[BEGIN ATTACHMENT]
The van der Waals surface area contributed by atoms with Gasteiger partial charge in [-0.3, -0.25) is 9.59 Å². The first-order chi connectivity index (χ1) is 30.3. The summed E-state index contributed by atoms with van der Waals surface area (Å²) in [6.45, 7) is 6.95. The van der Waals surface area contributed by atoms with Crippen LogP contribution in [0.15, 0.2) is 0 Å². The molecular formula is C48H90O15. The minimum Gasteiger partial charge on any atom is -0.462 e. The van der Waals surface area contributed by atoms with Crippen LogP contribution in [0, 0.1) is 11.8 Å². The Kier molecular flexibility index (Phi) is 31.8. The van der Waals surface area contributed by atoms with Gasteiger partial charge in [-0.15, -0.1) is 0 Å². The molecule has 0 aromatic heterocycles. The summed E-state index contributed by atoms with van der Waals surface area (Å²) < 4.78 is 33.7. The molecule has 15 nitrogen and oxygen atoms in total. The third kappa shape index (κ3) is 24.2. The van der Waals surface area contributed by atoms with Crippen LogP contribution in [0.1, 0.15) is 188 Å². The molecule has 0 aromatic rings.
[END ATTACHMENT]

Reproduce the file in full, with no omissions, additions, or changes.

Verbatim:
The van der Waals surface area contributed by atoms with Gasteiger partial charge in [-0.3, -0.25) is 9.59 Å². The first-order chi connectivity index (χ1) is 30.3. The summed E-state index contributed by atoms with van der Waals surface area (Å²) in [6.45, 7) is 6.95. The van der Waals surface area contributed by atoms with Crippen LogP contribution in [0.15, 0.2) is 0 Å². The molecular formula is C48H90O15. The minimum Gasteiger partial charge on any atom is -0.462 e. The van der Waals surface area contributed by atoms with Crippen LogP contribution in [0, 0.1) is 11.8 Å². The Kier molecular flexibility index (Phi) is 31.8. The van der Waals surface area contributed by atoms with Gasteiger partial charge in [-0.15, -0.1) is 0 Å². The molecule has 0 aromatic heterocycles. The summed E-state index contributed by atoms with van der Waals surface area (Å²) < 4.78 is 33.7. The molecule has 15 nitrogen and oxygen atoms in total. The third kappa shape index (κ3) is 24.2. The van der Waals surface area contributed by atoms with Crippen LogP contribution in [0.1, 0.15) is 188 Å². The molecule has 0 aromatic rings.